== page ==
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    Pedal-Assisted bike spotted at Boggs - thoughts?

    Can't wait to get one and wreck havoc on the strava boards...finally my ego will be satisfied!

    In all seriousness, I think there's room and a place for them, but not anywhere/everywhere. Are they really any worse than a horse or an 8" travel downhill bike tearing up the local illegal ST? For those with disabilities I am open to them, for some areas.

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    What if these bikes looked basically the same as a "normal bike" under brief inspection and the noise was negligible. How would you even know that somebody was using one?

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    Quote Originally Posted by plantdude View Post
    Are they really any worse than a horse or an 8" travel downhill bike tearing up the local illegal ST?
    Yes they are worse - with an unmotorized, 8 inch travel bike, with the exception of shuttle-able rides, you must lug it up before you go down. This naturally limits the number of runs that I can do on my DH bike, which slows the rate of degradation of the trail. With a motor on it, that equation changes. Someone who could do 1 or 2 runs in a day can now do 4 or 6. Plus, more people who were too lazy to ride before will be drawn to the trails, further increasing the traffic. So, the trail gets f*d up way earlier in the season, requires more maintenance, and is less fun for everyone because of the congestion.

    Quote Originally Posted by plantdude View Post
    For those with disabilities I am open to them, for some areas.
    I don't think this will work. We see 'service dogs' everywhere now, for all sorts of people who have zero real disability or need for a true service animal. When you ask these people what service the dog is providing, they smirkingly share that they got their doc to write up a prescription for the dog, it provides them 'happiness'. Don't get me wrong - dog lover here. But its an example of how people will bypass the original intent of rules to get what they want. If your local Chevy's was open access to all dogs I think everyone could imagine what it would look like on a Friday night.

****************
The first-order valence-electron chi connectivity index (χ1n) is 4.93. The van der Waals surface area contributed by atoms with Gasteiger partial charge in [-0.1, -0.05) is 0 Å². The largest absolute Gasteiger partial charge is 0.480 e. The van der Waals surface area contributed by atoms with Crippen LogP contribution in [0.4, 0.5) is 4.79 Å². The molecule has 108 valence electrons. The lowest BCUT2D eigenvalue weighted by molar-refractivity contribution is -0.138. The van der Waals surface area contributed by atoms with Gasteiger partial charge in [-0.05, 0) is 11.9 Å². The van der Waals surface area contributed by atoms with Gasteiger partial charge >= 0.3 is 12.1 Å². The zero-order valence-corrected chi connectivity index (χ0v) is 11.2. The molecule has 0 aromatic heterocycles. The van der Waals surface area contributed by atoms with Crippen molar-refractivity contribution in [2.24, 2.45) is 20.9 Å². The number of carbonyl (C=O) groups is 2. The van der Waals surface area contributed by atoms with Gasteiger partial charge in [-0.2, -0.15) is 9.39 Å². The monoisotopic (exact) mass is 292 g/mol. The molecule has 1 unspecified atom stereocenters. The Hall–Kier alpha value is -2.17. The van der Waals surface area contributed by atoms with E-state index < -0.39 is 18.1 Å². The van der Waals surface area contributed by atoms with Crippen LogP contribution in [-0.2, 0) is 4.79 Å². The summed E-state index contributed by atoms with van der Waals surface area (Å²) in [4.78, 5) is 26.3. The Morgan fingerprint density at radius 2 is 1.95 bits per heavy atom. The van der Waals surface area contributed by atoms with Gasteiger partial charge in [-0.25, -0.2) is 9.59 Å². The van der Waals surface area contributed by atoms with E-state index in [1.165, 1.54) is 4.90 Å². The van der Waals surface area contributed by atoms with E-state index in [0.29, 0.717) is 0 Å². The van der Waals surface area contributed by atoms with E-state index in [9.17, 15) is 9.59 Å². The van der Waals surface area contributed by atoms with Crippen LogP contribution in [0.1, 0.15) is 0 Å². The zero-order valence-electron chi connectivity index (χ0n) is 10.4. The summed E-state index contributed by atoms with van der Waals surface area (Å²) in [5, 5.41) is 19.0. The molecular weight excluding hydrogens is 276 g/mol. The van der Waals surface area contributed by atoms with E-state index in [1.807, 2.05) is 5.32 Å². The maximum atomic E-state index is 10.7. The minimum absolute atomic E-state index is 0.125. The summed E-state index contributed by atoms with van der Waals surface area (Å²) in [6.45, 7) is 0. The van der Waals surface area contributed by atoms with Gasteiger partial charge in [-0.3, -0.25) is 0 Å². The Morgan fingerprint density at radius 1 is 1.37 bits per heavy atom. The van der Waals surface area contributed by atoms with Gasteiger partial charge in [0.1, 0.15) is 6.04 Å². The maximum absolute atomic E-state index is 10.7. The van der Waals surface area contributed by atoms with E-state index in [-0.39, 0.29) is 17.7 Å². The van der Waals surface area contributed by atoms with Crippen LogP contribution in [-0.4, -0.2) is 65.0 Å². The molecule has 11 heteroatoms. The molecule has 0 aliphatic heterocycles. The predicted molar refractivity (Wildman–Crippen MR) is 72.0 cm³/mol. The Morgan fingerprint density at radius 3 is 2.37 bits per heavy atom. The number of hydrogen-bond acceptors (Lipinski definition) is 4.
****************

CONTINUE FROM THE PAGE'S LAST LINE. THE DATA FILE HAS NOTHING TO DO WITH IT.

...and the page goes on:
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    probably illegal at boggs

    22 miles of unimproved roads and more than 14 miles of non-motorized use trails

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    Pedal assist bicycles... I've gotten to ride a few now. I think they are super interesting and every year, the progress is impressive.

    Laws and prejudice in the US will make it very difficult for these bikes to get going here.

    They will grow in popularity and acceptance for sure. Probably the first areas are:

    - Commuter bikes. It's just a no-brainer for longer commutes and weaker/older riders.

    - shuttle trails, lift assisted. Downieville, Northstar, etc are mostly assisted trails. A pedal assist bike is closer there to current use.

    - big/wide america and the world. Trail access is not as crowded or contentious as Norcal. So pedal assist will probably start getting used in the wide open spaces in the US and the world.

    So, it will be a slow and interesting process/debate for these bikes.

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    Quote Originally Posted by plantdude View Post
    For those with disabilities I am open to them, for some areas.
    This raises questions for me. Clearly, any cyclist can fall, get hurt in the woods, and be stranded. But if I pop my chain, or bust a wheel, at least I can walk out of the park with my bike. If a handicapped person falls, or even encounters an obstacle that is intimidating them, what are they going to do? I don't think these things belong on ST, especially if the rider is handicapped. This is no prejudice from my end, just food for thought.